The Nature Friendly Farming Network (NFFN), an independent group of farmers working across the UK to improve the environment while producing healthy food, believes shifting to agricultural methods that boosts wild plants and animals would also bring wider benefits to society.
The NFFN, which has a Scottish steering group, insists that eco-friendly farming practices can also be more profitable and efficient than their intensive equivalents over the long term.
The group says dramatic change is possible but the industry must receive strong government backing via new policies and financial support.
The NFFN works with hundreds of farmers and crofters across Scotland who report the pluses of nature-friendly farming – including bigger yields, increased biodiversity, improved carbon sequestration and healthier soil.
Now, a week before Scots head to the polls, NFFN Scotland is calling for all political parties to commit to five key measures.
These are: achieving net-zero emissions from agriculture by 2045; create policies to address both climate change and biodiversity loss and provide “public money for public good” to ensure environmental benefits; maintain strong environmental and animal welfare standards while putting pressure on the UK government to ensure Scottish farmers are not undercut; invest in and promote local food systems, enabling farmers to earn a fair return for healthy, affordable and sustainably produced food; and provide the public and farmers with education, support and training about the role of healthy soils, thriving farm ecosystems and nature in ensuring business resilience.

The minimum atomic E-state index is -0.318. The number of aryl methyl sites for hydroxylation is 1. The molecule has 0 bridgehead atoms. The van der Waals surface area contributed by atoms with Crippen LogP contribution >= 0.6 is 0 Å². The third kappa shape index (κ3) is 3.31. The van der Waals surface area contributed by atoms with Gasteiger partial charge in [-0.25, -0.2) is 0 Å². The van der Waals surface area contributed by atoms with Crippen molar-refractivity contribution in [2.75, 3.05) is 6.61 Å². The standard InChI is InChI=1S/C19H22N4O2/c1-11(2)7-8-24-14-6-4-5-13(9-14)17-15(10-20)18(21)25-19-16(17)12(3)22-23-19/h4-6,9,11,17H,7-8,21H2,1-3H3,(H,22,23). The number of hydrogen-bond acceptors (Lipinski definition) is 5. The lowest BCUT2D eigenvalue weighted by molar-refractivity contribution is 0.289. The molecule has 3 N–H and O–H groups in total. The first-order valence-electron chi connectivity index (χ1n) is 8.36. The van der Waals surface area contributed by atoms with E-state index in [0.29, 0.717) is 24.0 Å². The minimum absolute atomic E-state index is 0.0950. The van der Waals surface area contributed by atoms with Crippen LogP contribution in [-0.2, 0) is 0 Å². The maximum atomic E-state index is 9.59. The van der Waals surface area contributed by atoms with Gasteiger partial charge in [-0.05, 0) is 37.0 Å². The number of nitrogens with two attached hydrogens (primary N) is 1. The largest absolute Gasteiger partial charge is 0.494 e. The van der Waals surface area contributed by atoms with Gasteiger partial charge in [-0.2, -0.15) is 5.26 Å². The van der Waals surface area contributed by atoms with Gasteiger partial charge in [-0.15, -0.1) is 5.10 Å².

Michael Clarke, NFFN Scotland chair, believes nature-friendly farming can also help rebuild the country in the wake of the coronavirus pandemic.
He said: “The year 2020 was a period of unprecedented difficulty for all of us.
“The future government will be presented with a unique opportunity to deliver a clear road-map and ambitious policies that put nature and community resilience at the heart of food production.
“With the right tools and support in place, farmers can lead on reversing biodiversity loss and the transition to a net-zero economy.”
Phil Knott, a crofter on the Isle of Skye, lives on a three-hectare wooded croft.
He adopted a nature-friendly approach when he took over his croft on the Sleat peninsula in 2015, and since then has planted new hedgerows and 1,700 trees.
As a result of these changes biodiversity has risen significantly – more than 244 species of moth have been recorded on the croft and there has been an increase in birdlife, including cuckoo, whinchat, stonechat, redpoll and snipe.
“All farm and croft types, regardless of scale or system, can find the sweet spot where it’s possible to maximise income by balancing food production and improving nature,” he said.
“As more farmers look to diversify, now is the time for politicians to recognise the importance of farming with nature, not against it.
“I will be asking my MSP to prioritise the survival of Scottish farm and croft businesses by delivering nature-friendly farming policies, and I would like to encourage farmers across Scotland to do the same.”
Results from a recent survey by the NFFN suggest most Scots back a move to more ecologically beneficial food production.
More than eight out of ten said farming policies should support Scottish farmers to maintain and improve the environment and wildlife on farms.
Meanwhile, three quarters of those questioned wanted public money used to help Scottish farmers produce healthy soils, food, landscapes and rivers and encourage wildlife to recover and flourish.